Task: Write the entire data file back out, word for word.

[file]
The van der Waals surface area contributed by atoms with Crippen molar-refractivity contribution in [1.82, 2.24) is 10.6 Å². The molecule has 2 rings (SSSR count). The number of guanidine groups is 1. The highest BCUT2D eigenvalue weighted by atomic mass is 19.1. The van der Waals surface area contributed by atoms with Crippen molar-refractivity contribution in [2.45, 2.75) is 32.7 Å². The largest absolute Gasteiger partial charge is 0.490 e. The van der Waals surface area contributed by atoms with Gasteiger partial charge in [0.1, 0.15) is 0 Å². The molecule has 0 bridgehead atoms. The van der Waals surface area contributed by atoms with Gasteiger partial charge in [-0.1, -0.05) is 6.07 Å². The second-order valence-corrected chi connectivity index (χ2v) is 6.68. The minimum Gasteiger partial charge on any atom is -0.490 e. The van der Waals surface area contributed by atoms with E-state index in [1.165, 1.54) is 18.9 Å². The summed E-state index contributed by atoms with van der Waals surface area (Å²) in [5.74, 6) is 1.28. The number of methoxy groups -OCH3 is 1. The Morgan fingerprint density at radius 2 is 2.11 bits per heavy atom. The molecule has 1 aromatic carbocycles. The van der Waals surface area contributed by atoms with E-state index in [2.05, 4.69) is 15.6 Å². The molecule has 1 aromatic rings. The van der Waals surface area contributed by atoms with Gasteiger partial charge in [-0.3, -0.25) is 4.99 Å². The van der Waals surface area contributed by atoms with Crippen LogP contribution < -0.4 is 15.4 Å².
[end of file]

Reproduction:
The van der Waals surface area contributed by atoms with Crippen molar-refractivity contribution in [1.82, 2.24) is 10.6 Å². The molecule has 2 rings (SSSR count). The number of guanidine groups is 1. The highest BCUT2D eigenvalue weighted by atomic mass is 19.1. The van der Waals surface area contributed by atoms with Crippen molar-refractivity contribution in [2.45, 2.75) is 32.7 Å². The largest absolute Gasteiger partial charge is 0.490 e. The van der Waals surface area contributed by atoms with Gasteiger partial charge in [0.1, 0.15) is 0 Å². The molecule has 0 bridgehead atoms. The van der Waals surface area contributed by atoms with Gasteiger partial charge in [-0.1, -0.05) is 6.07 Å². The second-order valence-corrected chi connectivity index (χ2v) is 6.68. The minimum Gasteiger partial charge on any atom is -0.490 e. The van der Waals surface area contributed by atoms with E-state index in [1.165, 1.54) is 18.9 Å². The summed E-state index contributed by atoms with van der Waals surface area (Å²) in [5.74, 6) is 1.28. The number of methoxy groups -OCH3 is 1. The Morgan fingerprint density at radius 2 is 2.11 bits per heavy atom. The molecule has 1 aromatic carbocycles. The van der Waals surface area contributed by atoms with E-state index in [2.05, 4.69) is 15.6 Å². The molecule has 1 aromatic rings. The van der Waals surface area contributed by atoms with Gasteiger partial charge in [-0.3, -0.25) is 4.99 Å². The van der Waals surface area contributed by atoms with Crippen LogP contribution < -0.4 is 15.4 Å².